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Discussion Starter #1
I have my Jeep at our local mechanic. My Jeep is starting to shake badly occasionally, especially on the highway. I was hoping it was tired needing balanced, but they just called and said I need new tie rod ends and new ball joints. They quoted me $1400 for new parts and an alignment. They want to use stock NAPA branded parts. I have a 2.5” Rock Krawler lift with 35” tires.

My thought is to buy aftermarket parts myself and go with a more heavy duty part. Any recommendations on parts and who to buy them from. I occasionally go to a Jeep jam and Offroad park. But nothing extreme. The Jeep is my daily driver.


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Discussion Starter #2
If I buy my own parts. He estimated about 750-800 in labor.


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It cost me just a little bit more than than to replace front axle u-joints, ball joints and unit bearings on my TJ (Dana 44). Of that figure, $490 was the labor, $339 in parts. I got the Timken unit bearings on my own - $151 for both. I also got Moog Ball Joints, but they had been machined wrong and wouldn't work. The ones installed came over the counter at O'Reillys as did the Spicer u-joints. The Moog part numbers were correct, but they did not match the shape of the originals. The over the counters went in just fine and looked like the originals that came out and mic'ed correct. Above figures do not include the Moogs. (Moog is now on my do not buy list).

The total bill including parts for the entire project was $2300, but that is for total replacement of F/R brakes, new calipers, rotors, pads, front hoses, center rear hose, ball joints, unit bearings, front axle u-joints, front swaybar bushings and links (links were in bad shape), service and inspect F/R differentials, flush and refill radiator and brake fluid.

It started with the brakes, and oh, while we are in there replace .... etc. I was not charged for installing the unit bearings, since the ball joints and axle u-joints would have required a R&R of the unit bearings anyway.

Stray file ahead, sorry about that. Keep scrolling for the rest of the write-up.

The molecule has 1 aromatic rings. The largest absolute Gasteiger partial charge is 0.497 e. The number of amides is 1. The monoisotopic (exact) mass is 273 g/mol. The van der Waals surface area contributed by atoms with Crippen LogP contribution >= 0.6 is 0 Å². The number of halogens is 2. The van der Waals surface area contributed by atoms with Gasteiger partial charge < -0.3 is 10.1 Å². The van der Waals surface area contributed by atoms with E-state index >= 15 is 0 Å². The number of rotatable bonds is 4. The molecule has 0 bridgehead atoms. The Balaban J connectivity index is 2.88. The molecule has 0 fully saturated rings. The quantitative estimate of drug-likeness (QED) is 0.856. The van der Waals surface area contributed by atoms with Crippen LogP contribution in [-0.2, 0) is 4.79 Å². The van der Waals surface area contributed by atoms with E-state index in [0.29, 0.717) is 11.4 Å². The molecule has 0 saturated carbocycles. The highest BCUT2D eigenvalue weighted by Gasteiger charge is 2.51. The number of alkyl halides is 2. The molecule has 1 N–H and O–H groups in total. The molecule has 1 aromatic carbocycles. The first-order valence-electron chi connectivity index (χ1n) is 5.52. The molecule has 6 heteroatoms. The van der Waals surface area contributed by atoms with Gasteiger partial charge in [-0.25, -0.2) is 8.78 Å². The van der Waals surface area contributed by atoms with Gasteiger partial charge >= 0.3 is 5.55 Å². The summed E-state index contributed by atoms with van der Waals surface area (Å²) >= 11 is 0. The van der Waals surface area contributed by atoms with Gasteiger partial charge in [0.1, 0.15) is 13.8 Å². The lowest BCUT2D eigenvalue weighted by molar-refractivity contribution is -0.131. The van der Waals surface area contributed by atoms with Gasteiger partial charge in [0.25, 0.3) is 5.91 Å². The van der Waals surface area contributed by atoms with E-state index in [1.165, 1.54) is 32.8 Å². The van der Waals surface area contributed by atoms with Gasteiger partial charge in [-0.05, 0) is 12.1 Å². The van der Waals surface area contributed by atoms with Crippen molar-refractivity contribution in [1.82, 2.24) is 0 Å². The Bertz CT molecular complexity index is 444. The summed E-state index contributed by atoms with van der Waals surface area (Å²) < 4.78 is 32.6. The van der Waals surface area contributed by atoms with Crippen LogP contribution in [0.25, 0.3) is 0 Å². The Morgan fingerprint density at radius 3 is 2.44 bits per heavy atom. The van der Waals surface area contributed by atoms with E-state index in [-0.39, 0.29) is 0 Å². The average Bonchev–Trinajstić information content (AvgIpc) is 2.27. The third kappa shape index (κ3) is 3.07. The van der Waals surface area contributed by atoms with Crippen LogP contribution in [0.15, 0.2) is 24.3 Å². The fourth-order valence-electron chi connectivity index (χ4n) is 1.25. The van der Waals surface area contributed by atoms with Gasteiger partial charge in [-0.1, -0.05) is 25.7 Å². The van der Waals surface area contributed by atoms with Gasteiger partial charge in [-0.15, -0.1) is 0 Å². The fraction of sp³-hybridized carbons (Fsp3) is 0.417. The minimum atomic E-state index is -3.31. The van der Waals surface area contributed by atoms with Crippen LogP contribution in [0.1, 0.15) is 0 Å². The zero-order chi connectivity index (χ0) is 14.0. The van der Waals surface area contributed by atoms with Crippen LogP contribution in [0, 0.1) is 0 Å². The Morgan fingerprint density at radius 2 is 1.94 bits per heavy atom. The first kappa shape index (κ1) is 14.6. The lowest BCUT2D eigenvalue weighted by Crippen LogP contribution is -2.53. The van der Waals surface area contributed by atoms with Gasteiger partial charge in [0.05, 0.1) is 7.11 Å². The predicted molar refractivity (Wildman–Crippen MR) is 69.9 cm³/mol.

Before you spend the money, with a helper, do a dry steering test. With the engine running, have them work the steering wheel back and forth a bit, just enough to make the tires move. If the tie rod ends do not move, they are ok. If you still want to replace them, that is something you can do in your driveway. You can get the parts for under $100 and install them yourself (I can and I'm not much of a mechanic). Tools needed are wrenches and pliers. As long as you don't move the steering wheel while the tie rod is off, after you get the new ends on and adjusted, the toe in should be unchanged.

Of course if you want to go ahead with a HD tie rod, Quadratec has several in the $400 price range, and again it is something you can do.

Ball joints - I would let the mechanic do. (I did after looking at what was involved).
 

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For less money than that you should be able to have quality ball joints installed (I like TeraFlex ball joints, but there are others) and simply replace the tie rod with a heavy duty tie rod. You could also replace the drag link.
And everything but the ball joints are easy DIY parts swap. The ball joints are harder, and you may want to pay someone to do that. But I would talk to a different mechanic as that one seems very proud of his work. I don't mind paying more to get a mechanic who really knows what they are doing and cares, but if he wanted to use NAPA parts I am not sure he is that guy. He sounds like he is just trying to make some easy money.
If it is what he says, you will be able to see the movement in the dry steering test mentioned above.
 

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For about $500 in labor, I had the front diff replaced, as well as inner axle seals, u-joints and ball joints. What is his labor rate and how many hours is he charging?